“Recipe” for a “Green” FPSO?

With an increased focus on the Energy Transition, the oil and gas industry has been considering what is possible with regards to more efficient, sustainable, and clean energy for production facilities such as Floating Production Storage and Offload (FPSO) vessels. There are a number of steps which can be done to help achieve this goal and this article is meant to illustrate some of the potential improvements able to be made for FPSO developments. A reminder that the Energy Transition is about: (1) improving energy usage efficiencies; (2) reducing waste and GHG emissions; (3) implementing Carbon Capture measures; and (4) increasing the use of Clean Energy Renewables into the Energy Mix.

Moored FPSO’s are a good technical solution for remote developments where export pipeline connections may not be possible. Typically subsea wells (or wells on adjacent unmanned wellhead platforms) would be connected to the floating vessel with flexible risers. Energy usage involves utility, production, process, storage, and offloading systems with various heat and power requirements. Utilities support operations onboard the vessel ranging from transportation, accommodation, controls, water treatment, hull and marine operations, and power generation. Production systems include what is needed to safely receive subsea well fluids. Process systems include separation, treatment, compression, chemical injection, and heating/cooling exchangers. Storage systems include hull tank storage and pumping systems. Offloading systems include export pumps, metering, and offloading hose equipment. All these systems require power and/or heat.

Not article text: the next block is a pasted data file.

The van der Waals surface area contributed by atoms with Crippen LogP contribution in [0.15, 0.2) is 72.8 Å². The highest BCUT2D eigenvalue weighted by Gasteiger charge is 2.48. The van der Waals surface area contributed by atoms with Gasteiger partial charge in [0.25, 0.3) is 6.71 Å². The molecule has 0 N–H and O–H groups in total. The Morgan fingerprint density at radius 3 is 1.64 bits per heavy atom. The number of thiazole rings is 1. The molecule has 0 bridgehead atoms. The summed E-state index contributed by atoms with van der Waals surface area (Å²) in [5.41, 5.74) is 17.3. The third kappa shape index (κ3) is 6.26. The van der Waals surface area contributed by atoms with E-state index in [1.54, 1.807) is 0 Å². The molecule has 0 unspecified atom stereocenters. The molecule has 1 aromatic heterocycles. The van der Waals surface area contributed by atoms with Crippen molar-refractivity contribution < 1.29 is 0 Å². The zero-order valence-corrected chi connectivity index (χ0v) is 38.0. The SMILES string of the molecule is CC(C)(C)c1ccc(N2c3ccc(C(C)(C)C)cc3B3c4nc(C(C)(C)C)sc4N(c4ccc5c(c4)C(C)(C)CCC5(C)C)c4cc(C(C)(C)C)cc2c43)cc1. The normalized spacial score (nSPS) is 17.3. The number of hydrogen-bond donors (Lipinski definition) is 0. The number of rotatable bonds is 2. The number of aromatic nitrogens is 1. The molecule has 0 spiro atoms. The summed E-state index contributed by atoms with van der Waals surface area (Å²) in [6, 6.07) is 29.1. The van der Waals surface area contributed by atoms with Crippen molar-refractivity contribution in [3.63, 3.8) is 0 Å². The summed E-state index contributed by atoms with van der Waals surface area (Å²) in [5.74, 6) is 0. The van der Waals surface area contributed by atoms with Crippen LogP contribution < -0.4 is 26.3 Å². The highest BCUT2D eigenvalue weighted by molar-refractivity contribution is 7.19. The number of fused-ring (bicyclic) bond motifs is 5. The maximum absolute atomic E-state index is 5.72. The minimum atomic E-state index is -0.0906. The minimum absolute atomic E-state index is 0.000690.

Improving energy use efficiency is related to smooth operations of the FPSO systems with less unplanned interruptions (requiring wasteful shutdowns and start-ups). Equipment needs to be run efficiently within Operating Integrity Windows (OIW) so that they perform as designed by the suppliers with less wasted energy or heat. Power generation normally would have a certain amount of online spinning reserve to provide backup for online primary power generation (i.e. 3 x 50% or 4 x 33%, “n+1”). Spinning reserve is using fuel and not producing electrical energy. Battery Energy Storage Systems (BESS) are being used today in some industry facilities to eliminate the spinning reserve and to allow enough time for a spare offline power generator to be turned on and run up to readiness to provide power to replace any other power generator which may have gone offline. As production and process equipment is running during normal operations, IoT devices would be monitoring them for safety and control reasons, but integrity monitoring also means getting data and performing analytics on the equipment itself, not just the process related variables. Sometimes designs focus on the process variables more than the equipment (which can have issue affecting performance and therefore energy efficiency). Having equipment performing as designed by the manufacturer is an important contribution to energy efficiency and operational integrity. Digital Twins are an important tool to initially help design FPSOs to be more efficient (process and instrumentation) and then during operations to be able to monitor actual IoT readings compared to theoretical process and equipment (virtual) readings to help identify integrity or performance issues before they become inefficient and/or critical.A typical FPSO might have a layout as shown below with conventional power generation module(s) with gas turbine or engine power generation units. A relief system would be able to flare in certain circumstances.